As I write this, Hamas is lobbing rockets into Israel and Israel is returning with air strikes and a ground offensive. As I write this the Ukranian government is trying desperately to reclaim sovereignty over the East which is increasingly controlled by pro-Russian militants. Somehow during this outbreak of violence, a passenger jet was shot down killing 298 passengers and crew. Violence is alive and well in our world.
For Žižek, this explosive “subjective” violence is only the violence we see on the surface. Below the subjective violence is objective violence, the violence inherent in language which influences our thoughts and attitudes. Also below subjective violence is systemic violence—the effect of living in our modern economic and political systems. Any understanding of what’s happening in the world today must take into account all the causes of violence.
Žižek (as you might expect) has many profound things to say about the subject, complete with regular references to Marx, Hegel, and Lacan. He wanders through many diverse cultural and political landscapes. He tackles the problem in the Middle East with an accusing look at the Germans (who, in his mind, offered restitution to the Jews by giving away someone else’s land). He looks at the uproar over the Danish cartoons of Muhammad. He delves into Alfred Hitchkcock’s films. He even considers the shaming of prisoners in Abu Ghraib This is one of the joys of Žižek—you never know where he’s going next.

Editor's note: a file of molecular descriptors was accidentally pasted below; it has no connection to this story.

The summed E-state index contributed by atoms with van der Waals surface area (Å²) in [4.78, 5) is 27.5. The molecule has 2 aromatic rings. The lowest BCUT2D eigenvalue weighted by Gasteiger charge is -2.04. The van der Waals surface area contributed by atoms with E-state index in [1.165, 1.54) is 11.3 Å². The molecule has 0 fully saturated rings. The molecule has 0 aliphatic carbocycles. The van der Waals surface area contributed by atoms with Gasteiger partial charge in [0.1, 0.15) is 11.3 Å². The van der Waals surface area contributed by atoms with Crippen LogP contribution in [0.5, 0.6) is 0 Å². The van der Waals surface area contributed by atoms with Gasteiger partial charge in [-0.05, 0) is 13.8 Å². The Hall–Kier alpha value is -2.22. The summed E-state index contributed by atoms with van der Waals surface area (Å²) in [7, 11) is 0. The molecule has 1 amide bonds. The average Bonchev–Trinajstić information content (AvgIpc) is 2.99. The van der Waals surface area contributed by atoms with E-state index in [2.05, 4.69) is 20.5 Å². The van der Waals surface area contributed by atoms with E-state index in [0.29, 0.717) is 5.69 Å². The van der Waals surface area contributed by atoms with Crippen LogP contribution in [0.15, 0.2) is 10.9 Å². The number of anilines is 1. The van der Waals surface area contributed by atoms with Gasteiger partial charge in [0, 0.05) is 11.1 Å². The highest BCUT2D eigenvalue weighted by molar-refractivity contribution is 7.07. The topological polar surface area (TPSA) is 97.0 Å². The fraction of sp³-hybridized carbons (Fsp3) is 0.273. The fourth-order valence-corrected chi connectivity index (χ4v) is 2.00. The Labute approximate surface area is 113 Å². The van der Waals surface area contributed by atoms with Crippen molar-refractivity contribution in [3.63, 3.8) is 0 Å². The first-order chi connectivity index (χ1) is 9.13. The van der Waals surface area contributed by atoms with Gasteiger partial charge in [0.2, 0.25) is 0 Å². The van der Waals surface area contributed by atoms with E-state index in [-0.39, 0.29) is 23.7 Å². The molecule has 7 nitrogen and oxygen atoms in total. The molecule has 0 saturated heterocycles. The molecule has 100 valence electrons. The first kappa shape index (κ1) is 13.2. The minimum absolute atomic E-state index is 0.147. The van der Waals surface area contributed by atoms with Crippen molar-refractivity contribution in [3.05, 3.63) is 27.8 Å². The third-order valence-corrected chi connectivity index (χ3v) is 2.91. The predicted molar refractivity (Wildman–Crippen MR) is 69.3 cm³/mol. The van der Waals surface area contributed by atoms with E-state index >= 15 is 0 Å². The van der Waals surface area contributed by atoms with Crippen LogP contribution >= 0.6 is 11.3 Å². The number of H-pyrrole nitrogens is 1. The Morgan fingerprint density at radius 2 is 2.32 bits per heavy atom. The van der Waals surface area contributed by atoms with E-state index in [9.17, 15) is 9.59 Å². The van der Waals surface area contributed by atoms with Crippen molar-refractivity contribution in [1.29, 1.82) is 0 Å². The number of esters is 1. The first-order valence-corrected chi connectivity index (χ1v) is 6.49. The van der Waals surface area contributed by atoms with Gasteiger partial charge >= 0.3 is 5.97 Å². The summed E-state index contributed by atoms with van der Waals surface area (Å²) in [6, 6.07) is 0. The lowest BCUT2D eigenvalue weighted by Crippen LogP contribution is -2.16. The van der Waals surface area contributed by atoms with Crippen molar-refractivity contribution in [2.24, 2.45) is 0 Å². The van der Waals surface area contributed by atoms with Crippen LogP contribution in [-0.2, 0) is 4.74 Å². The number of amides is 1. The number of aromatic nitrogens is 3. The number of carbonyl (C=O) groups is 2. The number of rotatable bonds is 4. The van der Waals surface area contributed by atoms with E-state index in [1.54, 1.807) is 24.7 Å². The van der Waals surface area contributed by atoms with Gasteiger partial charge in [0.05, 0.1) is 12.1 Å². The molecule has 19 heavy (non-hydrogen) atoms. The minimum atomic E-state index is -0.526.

My difficulty with this book was that Žižek almost always takes a contrarian view. After a while it feels like he plays devil’s advocate just for the sake of being different—as if it was a game. He takes a radically counter-intuitive idea then tries to argue for it. His arguments are inventive and brilliant, but they’re far from infallible. Take for example, the prisoner abuse photos that came from Abu Ghraib. For Žižek, this obscene act of shaming was more like an initiation ritual into American culture. It was a hazing.
Žižek’s Violence is an intellectual, political, and cultural look at the violence that permeates our world. You can agree or disagree with him, but you can’t stay neutral.
—Slavoj Žižek, Violence: Six Sideways Reflections (New York: Picador, 2008).